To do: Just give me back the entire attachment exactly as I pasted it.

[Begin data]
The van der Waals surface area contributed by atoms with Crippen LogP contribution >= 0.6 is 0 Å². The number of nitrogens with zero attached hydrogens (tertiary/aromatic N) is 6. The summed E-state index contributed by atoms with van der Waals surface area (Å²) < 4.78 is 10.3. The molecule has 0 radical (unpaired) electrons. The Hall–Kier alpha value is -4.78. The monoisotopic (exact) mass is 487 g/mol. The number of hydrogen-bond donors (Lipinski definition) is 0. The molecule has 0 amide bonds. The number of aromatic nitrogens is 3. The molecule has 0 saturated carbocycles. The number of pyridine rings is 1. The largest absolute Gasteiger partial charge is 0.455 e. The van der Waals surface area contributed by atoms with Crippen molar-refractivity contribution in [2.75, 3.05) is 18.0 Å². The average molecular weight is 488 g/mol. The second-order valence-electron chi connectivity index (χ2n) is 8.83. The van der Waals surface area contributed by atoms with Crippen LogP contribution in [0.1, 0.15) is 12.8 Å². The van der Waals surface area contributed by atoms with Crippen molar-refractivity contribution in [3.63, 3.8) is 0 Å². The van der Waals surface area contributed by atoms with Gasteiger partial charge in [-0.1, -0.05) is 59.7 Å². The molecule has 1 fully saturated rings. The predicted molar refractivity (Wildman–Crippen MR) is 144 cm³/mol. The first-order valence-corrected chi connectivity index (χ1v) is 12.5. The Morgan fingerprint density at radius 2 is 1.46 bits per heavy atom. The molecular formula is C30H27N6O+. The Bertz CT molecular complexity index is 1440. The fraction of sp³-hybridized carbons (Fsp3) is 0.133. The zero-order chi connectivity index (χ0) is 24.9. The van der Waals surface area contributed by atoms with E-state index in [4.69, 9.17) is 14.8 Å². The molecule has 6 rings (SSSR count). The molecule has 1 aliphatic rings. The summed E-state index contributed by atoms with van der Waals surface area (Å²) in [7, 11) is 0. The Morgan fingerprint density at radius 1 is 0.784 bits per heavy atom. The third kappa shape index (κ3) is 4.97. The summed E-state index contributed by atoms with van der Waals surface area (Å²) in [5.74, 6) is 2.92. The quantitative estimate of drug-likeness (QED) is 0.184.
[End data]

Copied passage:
The van der Waals surface area contributed by atoms with Crippen LogP contribution >= 0.6 is 0 Å². The number of nitrogens with zero attached hydrogens (tertiary/aromatic N) is 6. The summed E-state index contributed by atoms with van der Waals surface area (Å²) < 4.78 is 10.3. The molecule has 0 radical (unpaired) electrons. The Hall–Kier alpha value is -4.78. The monoisotopic (exact) mass is 487 g/mol. The number of hydrogen-bond donors (Lipinski definition) is 0. The molecule has 0 amide bonds. The number of aromatic nitrogens is 3. The molecule has 0 saturated carbocycles. The number of pyridine rings is 1. The largest absolute Gasteiger partial charge is 0.455 e. The van der Waals surface area contributed by atoms with Crippen molar-refractivity contribution in [2.75, 3.05) is 18.0 Å². The average molecular weight is 488 g/mol. The second-order valence-electron chi connectivity index (χ2n) is 8.83. The van der Waals surface area contributed by atoms with Crippen LogP contribution in [0.1, 0.15) is 12.8 Å². The van der Waals surface area contributed by atoms with Crippen molar-refractivity contribution in [3.63, 3.8) is 0 Å². The van der Waals surface area contributed by atoms with Gasteiger partial charge in [-0.1, -0.05) is 59.7 Å². The molecule has 1 fully saturated rings. The predicted molar refractivity (Wildman–Crippen MR) is 144 cm³/mol. The first-order valence-corrected chi connectivity index (χ1v) is 12.5. The Morgan fingerprint density at radius 2 is 1.46 bits per heavy atom. The molecular formula is C30H27N6O+. The Bertz CT molecular complexity index is 1440. The fraction of sp³-hybridized carbons (Fsp3) is 0.133. The zero-order chi connectivity index (χ0) is 24.9. The van der Waals surface area contributed by atoms with E-state index in [4.69, 9.17) is 14.8 Å². The molecule has 6 rings (SSSR count). The molecule has 1 aliphatic rings. The summed E-state index contributed by atoms with van der Waals surface area (Å²) in [7, 11) is 0. The Morgan fingerprint density at radius 1 is 0.784 bits per heavy atom. The third kappa shape index (κ3) is 4.97. The summed E-state index contributed by atoms with van der Waals surface area (Å²) in [5.74, 6) is 2.92. The quantitative estimate of drug-likeness (QED) is 0.184.